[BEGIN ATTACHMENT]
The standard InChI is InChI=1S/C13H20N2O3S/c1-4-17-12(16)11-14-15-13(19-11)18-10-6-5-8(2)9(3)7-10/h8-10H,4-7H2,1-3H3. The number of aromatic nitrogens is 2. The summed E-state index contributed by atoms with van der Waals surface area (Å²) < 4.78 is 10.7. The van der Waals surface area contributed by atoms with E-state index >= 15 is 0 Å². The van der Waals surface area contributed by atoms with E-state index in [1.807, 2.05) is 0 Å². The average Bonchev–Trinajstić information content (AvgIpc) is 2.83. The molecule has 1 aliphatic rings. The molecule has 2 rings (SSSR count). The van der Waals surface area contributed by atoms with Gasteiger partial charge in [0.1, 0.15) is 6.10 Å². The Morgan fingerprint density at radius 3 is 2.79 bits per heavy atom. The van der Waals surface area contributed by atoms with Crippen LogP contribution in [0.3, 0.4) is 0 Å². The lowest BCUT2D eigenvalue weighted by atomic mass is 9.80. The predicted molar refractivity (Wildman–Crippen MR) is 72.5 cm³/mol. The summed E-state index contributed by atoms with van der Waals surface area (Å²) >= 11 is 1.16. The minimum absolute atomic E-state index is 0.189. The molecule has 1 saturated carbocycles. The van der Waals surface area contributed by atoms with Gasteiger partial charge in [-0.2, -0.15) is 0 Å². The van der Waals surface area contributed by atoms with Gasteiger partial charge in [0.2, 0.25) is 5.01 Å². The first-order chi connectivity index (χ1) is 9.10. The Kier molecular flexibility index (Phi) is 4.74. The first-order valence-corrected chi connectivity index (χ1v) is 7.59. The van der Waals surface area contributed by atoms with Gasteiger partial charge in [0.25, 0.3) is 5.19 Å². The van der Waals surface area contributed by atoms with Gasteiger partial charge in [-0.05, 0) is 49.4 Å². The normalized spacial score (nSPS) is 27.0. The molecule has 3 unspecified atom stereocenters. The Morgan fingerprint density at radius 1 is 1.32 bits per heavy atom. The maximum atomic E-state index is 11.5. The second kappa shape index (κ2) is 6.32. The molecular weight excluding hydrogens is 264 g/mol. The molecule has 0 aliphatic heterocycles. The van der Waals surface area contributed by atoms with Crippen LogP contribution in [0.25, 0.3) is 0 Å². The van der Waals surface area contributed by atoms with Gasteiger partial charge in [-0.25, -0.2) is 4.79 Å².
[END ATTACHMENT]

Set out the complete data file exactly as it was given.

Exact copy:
The standard InChI is InChI=1S/C13H20N2O3S/c1-4-17-12(16)11-14-15-13(19-11)18-10-6-5-8(2)9(3)7-10/h8-10H,4-7H2,1-3H3. The number of aromatic nitrogens is 2. The summed E-state index contributed by atoms with van der Waals surface area (Å²) < 4.78 is 10.7. The van der Waals surface area contributed by atoms with E-state index >= 15 is 0 Å². The van der Waals surface area contributed by atoms with E-state index in [1.807, 2.05) is 0 Å². The average Bonchev–Trinajstić information content (AvgIpc) is 2.83. The molecule has 1 aliphatic rings. The molecule has 2 rings (SSSR count). The van der Waals surface area contributed by atoms with Gasteiger partial charge in [0.1, 0.15) is 6.10 Å². The Morgan fingerprint density at radius 3 is 2.79 bits per heavy atom. The van der Waals surface area contributed by atoms with Crippen LogP contribution in [0.3, 0.4) is 0 Å². The lowest BCUT2D eigenvalue weighted by atomic mass is 9.80. The predicted molar refractivity (Wildman–Crippen MR) is 72.5 cm³/mol. The summed E-state index contributed by atoms with van der Waals surface area (Å²) >= 11 is 1.16. The minimum absolute atomic E-state index is 0.189. The molecule has 1 saturated carbocycles. The van der Waals surface area contributed by atoms with Gasteiger partial charge in [-0.2, -0.15) is 0 Å². The van der Waals surface area contributed by atoms with Gasteiger partial charge in [0.2, 0.25) is 5.01 Å². The first-order chi connectivity index (χ1) is 9.10. The Kier molecular flexibility index (Phi) is 4.74. The first-order valence-corrected chi connectivity index (χ1v) is 7.59. The van der Waals surface area contributed by atoms with Gasteiger partial charge in [0.25, 0.3) is 5.19 Å². The van der Waals surface area contributed by atoms with Gasteiger partial charge in [-0.05, 0) is 49.4 Å². The normalized spacial score (nSPS) is 27.0. The molecule has 3 unspecified atom stereocenters. The Morgan fingerprint density at radius 1 is 1.32 bits per heavy atom. The maximum atomic E-state index is 11.5. The second kappa shape index (κ2) is 6.32. The molecular weight excluding hydrogens is 264 g/mol. The molecule has 0 aliphatic heterocycles. The van der Waals surface area contributed by atoms with Crippen LogP contribution in [0.25, 0.3) is 0 Å². The van der Waals surface area contributed by atoms with Gasteiger partial charge in [-0.25, -0.2) is 4.79 Å².